Is it art or advertising?
That question has plagued mankind since the beginning of time, even before Andy Warhol painted 32 Campbell's Soup cans in 1962 - one painting for every flavor that Campbell's offered at the time.
Warhol also painted portraits of Coca-Cola bottles, which he explained by saying:
"What's great about this country is that America started the tradition where the richest consumers buy essentially the same things as the poorest. You can be watching TV and see Coca-Cola, and you know that the President drinks Coca-Cola, Liz Taylor drinks Coca-Cola, and just think, you can drink Coca-Cola, too.Winnipeg is a mosaic, why not Jack Daniel's?
"A coke is a coke and no amount of money can get you a better coke than the one the bum on the corner is drinking. All the cokes are the same and all the cokes are good. Liz Taylor knows it, the president knows it, the bum knows it, and you know it."
I thought about the old "art versus commerce" debate this morning when I had coffee with Winnipeg artist, Dimitry Melman Komar, perhaps best known for his City of Winnipeg logo and coat of arms mosaics at City Hall and the Sugar Mountain jelly bean mural at The Forks (download the pdf here).
Dimitry is an interesting guy; he was born in Moscow and immigrated to Canada at age 18, where he studied art history and design at the University of Manitoba. He also trained in France, and learned about mosaics in Italy, Spain, and Morocco.
When he creates a mosaic, he does so with painstaking detail, creating each one the only way it can be created: one piece at a time. It is, without a doubt, art.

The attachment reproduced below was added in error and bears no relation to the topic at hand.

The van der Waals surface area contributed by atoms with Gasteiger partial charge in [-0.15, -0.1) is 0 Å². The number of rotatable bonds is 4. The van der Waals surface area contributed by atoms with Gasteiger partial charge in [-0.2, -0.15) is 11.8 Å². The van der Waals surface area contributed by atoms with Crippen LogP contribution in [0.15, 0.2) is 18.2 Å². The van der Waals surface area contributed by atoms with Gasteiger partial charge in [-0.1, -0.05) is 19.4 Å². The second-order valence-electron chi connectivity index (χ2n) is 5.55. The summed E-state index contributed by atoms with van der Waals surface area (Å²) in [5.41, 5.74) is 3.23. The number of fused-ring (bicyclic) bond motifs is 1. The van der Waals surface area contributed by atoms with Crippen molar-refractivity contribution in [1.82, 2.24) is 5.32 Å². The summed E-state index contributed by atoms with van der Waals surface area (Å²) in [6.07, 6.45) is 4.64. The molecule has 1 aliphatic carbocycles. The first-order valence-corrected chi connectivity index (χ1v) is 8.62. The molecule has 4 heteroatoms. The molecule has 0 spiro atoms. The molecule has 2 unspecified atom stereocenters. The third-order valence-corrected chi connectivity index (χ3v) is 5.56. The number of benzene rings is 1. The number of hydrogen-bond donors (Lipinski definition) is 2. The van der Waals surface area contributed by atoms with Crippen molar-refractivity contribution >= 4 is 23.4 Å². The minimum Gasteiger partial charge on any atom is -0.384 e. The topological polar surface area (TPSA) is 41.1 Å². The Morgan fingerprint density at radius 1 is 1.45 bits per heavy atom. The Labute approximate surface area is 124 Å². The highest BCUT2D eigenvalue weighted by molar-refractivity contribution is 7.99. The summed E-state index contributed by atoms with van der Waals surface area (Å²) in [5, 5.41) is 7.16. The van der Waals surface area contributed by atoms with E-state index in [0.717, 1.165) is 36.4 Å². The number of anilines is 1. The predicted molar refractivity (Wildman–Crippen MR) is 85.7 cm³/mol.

Flipping through his portfolio, I couldn't help but notice the above Jack Daniel's mosaic among the art, which he did as a private commission for a client. Interesting that the person could've commissioned a mosaic of a loved one, a pet, an original work of art - anything! - and he (it's gotta be a guy) chose Jack Daniel's.
Now that's brand loyalty. And art!
Should more ads be art?
If more people - advertisers and the target audiences who buy their products - thought of campaigns as "installations" and we created them the way that Dimitry creates mosaics, we might not mind the advertising clutter as much as we do now.
However, it's also true that advertising has a job to do - sell, sell, sell! - and there are those who say that once it becomes too much about "art" and not enough about "selling" that it's time to quit your job in advertising and become a painter.
But where's the money in that?
There's nothing wrong with subtlety, depth, and resonance. The problem is that it's hard for an ad agency to justify "art" to a client, who - go figure - may not see the need to forgo short-term sales for long-term positive effects on the soul.
Actually, it would be nice to have both. I'm sure that there's a sweet spot that exists somewhere between, "God, that's dumb," and "too hip for the room." The Beatles proved that it exists, but maybe there's a reason that precious few other bands ever have.
The best solution may be to just sign up for some of Dimitry's mosaic workshops, which include "snacks, wine, and music in a supportive, nurturing, and fun environment."
If that's not art, I don't know what is.